Visit Hometown of America, Plymouth County for New England Fun

Plimoth Plantation in Plymouth County, Massachusetts

MayflowerPlymouth is most well known for its Pilgrim History and Plimoth Plantation which is by far Plymouth County’s most remarkable attraction. This living history museum includes Mayflower II, a reproduction of the 17th-century merchant ship that brought the Pilgrims to Plymouth in 1620, Hobbamock’s Wampanoag Indian Homesite where visitors learn about the Native culture that was already here as well as the relationship that the Pilgrims and Native People forged. The 1627 English Village is a living, breathing village with animals, houses and most importantly, staff who role play the parts of some of the actual residents of the Plantation at that time and do it so well that many visitors are convinced that they really live there in the 21st Century.

Their indoor exhibit called “Thanksgiving; Memory, Myth and Meaning”, takes you from present Thanksgiving celebrations peeling back layers of history to reveal the harvest feast in 1621 that was the holiday’s seed. The event is presented from both the Pilgrim and the Native point of view. The Plantation is open 9-5, 7 days a week, from late March through November.

Pilgrim Hall MuseumLearn About America’s Hometown: Pilgrim Hall Museum

Other very important and impressive ways to learn more about “America’s Hometown” are in Plymouth’s attic, otherwise known as Pilgrim Hall Museum the oldest museum continuously open to the public in America where many of the original artifacts owned by the Pilgrims now reside. This museum has just completed an $11 million expansion and renovation and will feature “Portraits of Thanksgiving as its new exhibition in the fall.

Historical Attractions in Plymouth: from Boston to Cape Cod

Many of the other area historical attractions in the county include: The Hull Lifesaving Museum and the Irish Mossing Museum in Scituate and a number of smaller historic homes that dot the landscape of Plymouth County from Boston to Cape Cod. These now make up the “Back Roads of the South Shore.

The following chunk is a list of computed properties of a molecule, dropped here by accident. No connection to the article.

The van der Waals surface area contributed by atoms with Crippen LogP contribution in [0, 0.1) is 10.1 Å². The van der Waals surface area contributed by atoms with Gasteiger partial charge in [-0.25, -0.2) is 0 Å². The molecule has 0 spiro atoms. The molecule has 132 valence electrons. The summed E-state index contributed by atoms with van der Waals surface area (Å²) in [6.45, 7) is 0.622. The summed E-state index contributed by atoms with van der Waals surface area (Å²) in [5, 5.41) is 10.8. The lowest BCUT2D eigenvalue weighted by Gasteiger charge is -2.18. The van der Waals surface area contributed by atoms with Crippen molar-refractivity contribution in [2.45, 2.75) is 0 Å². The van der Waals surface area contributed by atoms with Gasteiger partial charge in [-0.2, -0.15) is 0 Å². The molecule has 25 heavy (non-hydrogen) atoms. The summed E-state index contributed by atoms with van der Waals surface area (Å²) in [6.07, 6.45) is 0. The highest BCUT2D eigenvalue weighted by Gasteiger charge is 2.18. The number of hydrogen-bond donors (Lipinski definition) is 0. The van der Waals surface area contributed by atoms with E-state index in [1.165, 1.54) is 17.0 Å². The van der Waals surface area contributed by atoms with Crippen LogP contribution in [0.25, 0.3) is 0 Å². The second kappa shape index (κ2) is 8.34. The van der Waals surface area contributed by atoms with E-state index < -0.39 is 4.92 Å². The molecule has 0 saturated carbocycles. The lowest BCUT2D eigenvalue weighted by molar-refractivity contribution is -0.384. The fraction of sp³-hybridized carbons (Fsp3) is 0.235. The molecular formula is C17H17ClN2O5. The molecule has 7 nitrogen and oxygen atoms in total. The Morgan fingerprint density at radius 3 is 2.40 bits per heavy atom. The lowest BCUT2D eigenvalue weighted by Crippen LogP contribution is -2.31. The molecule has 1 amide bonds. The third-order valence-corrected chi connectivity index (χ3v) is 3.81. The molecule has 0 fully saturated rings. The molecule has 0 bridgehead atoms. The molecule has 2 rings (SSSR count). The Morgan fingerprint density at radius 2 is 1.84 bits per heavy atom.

Although Salem is known for its haunted happenings, Plymouth too offers Dead of Night Ghost Tours and Colonial Lantern Tours to put you in the “spirit” of all Old New England.

Activities & Events in Plymouth County, Massachusetts

The scenic beauty of the County is unsurpassed. From quaint coastal New England towns with the added bonus of 6 lighthouses from Hull to Mattapoisett as well as numerous State and local parklands for hiking, boating, cycling, fishing, picnicking, or just ambling along. A gristmills and paddle wheel boats, whale watches and Cape Cod Canal, Lobster Tales or Pirate Adventure cruises. Tours of cranberry harvesting in the fall or helicopter flights over Cape Cod.

Preparing for the Cranberry Harvest festivalThe big events that are singular to our area are the Massachusetts Cranberry Harvest Festival over Columbus Day weekend where visitors get to view the spectacle that is the harvesting of these bright red berries and the Thanksgiving Parade and Drum & Bugle Corps competitions that take place the weekend before Thanksgiving. Also the Christmas Festival of Lights at Edaville USA where a ride on a narrow-gauge train in the rural town of Carver takes riders through a light display that has been drawing generations of families since the 1940s, true Americana at its best.

Accommodations in New England Towns through Plymouth and Cape Cod

Our lodgings run the gamut from well-known chains like Best Western, Radisson and Comfort Inn to family-owned B&Bs with names like Mayflower, Remembrance and Oceanside. And when it comes to dining, you can eat in a tavern built in 1634, dine with the Pilgrims at Plimoth Plantation or enjoy a harbor side meal as you watch the fishing boats bring in today’s catch.

Getaway to Plymouth County this Summer

There are many other wonderful discoveries for guests in Plymouth County to encounter, like Pilgrim Progress, where 52 people reenact the walk to church of the surviving Pilgrims from that first devastating winter. There’s also the overlooked but much treasured Forefather’s Monument, Plymouth’s own Statue of Liberty that stands high up on a hill welcoming new arrivals to America’s Hometown.

Finally, there’s the quiet, unhurried atmosphere of Plymouth County in the winter when crowds are unheard of and hearths are fired and ready to welcome those who know the value of an off-season getaway.

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